Today I saw the painting Sisters, by Olga Suvarova.
The flowers, the gowns, the jester and the flute. None of it will do of course. None of it does. None of this lush beauty can touch the wonder of even the ugliest day of having a sister. There is no paint for aquamarine rage, lavender terror, exhaustion’s trailing periwinkle—nor the bright black heft of carrion crows hanging over this starved-thin elevation in our hearts, this desert. Let nightingales sing elsewhere amid magnolia and oranges. Our opulent poverty is most of what I know of love. Grey sage and serrated shadows. The snaking arms of track marks between oasis and mirage. There is no other place we’re from. Drunk as we’ve been, and parched on poison water. We are the what and where of home.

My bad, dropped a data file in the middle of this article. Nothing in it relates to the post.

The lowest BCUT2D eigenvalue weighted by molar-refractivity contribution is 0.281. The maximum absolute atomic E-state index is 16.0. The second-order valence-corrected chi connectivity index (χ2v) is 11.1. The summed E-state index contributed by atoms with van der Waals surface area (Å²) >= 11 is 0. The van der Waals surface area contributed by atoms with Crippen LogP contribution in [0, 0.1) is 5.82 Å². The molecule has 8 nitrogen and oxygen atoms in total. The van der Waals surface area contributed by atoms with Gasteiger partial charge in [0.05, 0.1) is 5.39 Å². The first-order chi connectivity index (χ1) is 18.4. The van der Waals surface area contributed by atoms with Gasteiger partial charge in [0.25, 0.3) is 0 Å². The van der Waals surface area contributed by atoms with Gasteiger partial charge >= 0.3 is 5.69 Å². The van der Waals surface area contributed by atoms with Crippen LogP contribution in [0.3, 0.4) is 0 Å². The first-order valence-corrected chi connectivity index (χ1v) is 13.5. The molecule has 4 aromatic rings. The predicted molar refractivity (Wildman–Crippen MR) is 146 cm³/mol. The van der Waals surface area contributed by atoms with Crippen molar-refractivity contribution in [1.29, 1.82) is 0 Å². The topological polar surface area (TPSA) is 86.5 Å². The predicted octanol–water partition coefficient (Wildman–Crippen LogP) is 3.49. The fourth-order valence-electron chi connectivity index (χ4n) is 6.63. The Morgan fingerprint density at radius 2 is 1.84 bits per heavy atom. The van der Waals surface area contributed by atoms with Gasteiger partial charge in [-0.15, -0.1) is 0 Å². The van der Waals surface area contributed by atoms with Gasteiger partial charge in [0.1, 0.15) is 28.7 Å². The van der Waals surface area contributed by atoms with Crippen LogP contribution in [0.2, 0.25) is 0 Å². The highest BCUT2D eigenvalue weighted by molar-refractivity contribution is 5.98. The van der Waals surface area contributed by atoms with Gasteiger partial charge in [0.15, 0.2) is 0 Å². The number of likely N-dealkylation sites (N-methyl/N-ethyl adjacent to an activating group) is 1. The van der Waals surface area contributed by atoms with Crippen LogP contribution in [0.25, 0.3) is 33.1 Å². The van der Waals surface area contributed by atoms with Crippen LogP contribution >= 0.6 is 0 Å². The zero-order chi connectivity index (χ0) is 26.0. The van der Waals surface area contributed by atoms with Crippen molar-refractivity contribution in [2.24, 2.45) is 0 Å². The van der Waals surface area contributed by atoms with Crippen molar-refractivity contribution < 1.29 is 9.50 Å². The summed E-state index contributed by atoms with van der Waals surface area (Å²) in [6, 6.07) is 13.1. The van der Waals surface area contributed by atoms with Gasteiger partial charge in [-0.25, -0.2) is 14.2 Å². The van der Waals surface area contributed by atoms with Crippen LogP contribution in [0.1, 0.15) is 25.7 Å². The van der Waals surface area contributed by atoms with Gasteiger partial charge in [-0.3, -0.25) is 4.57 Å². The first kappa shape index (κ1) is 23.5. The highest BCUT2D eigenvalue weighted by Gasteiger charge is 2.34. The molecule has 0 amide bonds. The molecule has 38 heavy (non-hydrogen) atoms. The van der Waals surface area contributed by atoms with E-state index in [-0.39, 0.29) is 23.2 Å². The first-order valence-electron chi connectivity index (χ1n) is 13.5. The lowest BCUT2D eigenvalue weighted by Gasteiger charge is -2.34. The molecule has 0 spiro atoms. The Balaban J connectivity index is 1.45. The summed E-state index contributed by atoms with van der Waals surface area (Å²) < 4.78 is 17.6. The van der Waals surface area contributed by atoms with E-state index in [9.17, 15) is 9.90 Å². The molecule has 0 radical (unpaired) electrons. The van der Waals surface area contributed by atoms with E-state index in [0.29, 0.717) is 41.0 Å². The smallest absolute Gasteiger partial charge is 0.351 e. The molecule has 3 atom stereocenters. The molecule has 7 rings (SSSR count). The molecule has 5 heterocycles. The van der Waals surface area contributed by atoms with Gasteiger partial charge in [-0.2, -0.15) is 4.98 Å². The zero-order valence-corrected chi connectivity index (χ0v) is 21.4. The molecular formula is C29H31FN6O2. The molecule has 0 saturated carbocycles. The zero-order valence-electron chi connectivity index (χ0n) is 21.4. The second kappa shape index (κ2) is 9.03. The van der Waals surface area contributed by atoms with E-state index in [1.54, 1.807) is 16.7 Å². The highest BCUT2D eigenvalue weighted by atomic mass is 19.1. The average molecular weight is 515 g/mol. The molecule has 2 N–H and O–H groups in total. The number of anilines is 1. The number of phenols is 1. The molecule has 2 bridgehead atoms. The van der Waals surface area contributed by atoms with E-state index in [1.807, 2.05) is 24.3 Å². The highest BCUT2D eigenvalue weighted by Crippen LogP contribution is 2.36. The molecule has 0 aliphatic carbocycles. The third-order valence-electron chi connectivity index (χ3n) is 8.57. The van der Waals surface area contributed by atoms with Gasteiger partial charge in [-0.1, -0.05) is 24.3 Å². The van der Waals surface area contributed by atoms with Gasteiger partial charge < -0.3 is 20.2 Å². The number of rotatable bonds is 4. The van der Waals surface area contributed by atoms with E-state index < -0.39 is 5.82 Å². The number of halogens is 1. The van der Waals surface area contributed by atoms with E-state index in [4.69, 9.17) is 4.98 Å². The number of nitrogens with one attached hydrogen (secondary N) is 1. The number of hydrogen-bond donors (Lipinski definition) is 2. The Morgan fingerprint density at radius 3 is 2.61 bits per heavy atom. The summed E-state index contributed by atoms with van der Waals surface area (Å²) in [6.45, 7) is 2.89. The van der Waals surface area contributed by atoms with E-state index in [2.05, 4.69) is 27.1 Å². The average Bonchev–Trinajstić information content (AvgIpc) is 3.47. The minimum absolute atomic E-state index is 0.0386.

We are elsewhere now, though unexpectedly here. Nervous in our costumes and wary of the royalty around us.
KATHLEEN MADRID has had her work published in Rue Scribe (of Underwood Press) and Cathexis Northwest Press. She lives outside Denver with her husband, three Newfies and a sawed-off mutt named Whiskey.